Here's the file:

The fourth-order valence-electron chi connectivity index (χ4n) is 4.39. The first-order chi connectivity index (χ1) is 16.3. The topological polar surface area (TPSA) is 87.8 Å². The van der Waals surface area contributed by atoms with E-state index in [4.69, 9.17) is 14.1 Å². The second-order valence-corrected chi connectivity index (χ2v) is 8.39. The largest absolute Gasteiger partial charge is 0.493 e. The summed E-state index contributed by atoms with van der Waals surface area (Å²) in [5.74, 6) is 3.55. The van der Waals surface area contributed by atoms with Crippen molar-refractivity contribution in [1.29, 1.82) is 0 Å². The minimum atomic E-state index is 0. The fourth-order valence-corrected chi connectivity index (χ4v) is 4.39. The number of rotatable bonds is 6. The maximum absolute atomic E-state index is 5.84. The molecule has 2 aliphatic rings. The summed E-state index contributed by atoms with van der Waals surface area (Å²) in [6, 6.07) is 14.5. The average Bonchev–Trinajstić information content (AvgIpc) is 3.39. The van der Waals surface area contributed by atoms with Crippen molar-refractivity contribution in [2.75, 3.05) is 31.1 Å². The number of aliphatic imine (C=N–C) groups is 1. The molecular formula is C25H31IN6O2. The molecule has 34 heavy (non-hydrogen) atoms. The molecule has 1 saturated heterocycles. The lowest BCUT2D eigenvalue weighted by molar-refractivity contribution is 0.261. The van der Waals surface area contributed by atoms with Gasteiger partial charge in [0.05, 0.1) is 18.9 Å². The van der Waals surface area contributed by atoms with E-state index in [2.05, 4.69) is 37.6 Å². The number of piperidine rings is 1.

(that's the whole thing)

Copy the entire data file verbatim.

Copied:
The fourth-order valence-electron chi connectivity index (χ4n) is 4.39. The first-order chi connectivity index (χ1) is 16.3. The topological polar surface area (TPSA) is 87.8 Å². The van der Waals surface area contributed by atoms with E-state index in [4.69, 9.17) is 14.1 Å². The second-order valence-corrected chi connectivity index (χ2v) is 8.39. The largest absolute Gasteiger partial charge is 0.493 e. The summed E-state index contributed by atoms with van der Waals surface area (Å²) in [5.74, 6) is 3.55. The van der Waals surface area contributed by atoms with Crippen molar-refractivity contribution in [1.29, 1.82) is 0 Å². The minimum atomic E-state index is 0. The fourth-order valence-corrected chi connectivity index (χ4v) is 4.39. The number of rotatable bonds is 6. The maximum absolute atomic E-state index is 5.84. The molecule has 2 aliphatic rings. The summed E-state index contributed by atoms with van der Waals surface area (Å²) in [6, 6.07) is 14.5. The average Bonchev–Trinajstić information content (AvgIpc) is 3.39. The van der Waals surface area contributed by atoms with Crippen molar-refractivity contribution in [2.75, 3.05) is 31.1 Å². The number of aliphatic imine (C=N–C) groups is 1. The molecular formula is C25H31IN6O2. The molecule has 34 heavy (non-hydrogen) atoms. The molecule has 1 saturated heterocycles. The lowest BCUT2D eigenvalue weighted by molar-refractivity contribution is 0.261. The van der Waals surface area contributed by atoms with Gasteiger partial charge in [0.05, 0.1) is 18.9 Å². The van der Waals surface area contributed by atoms with E-state index in [2.05, 4.69) is 37.6 Å². The number of piperidine rings is 1.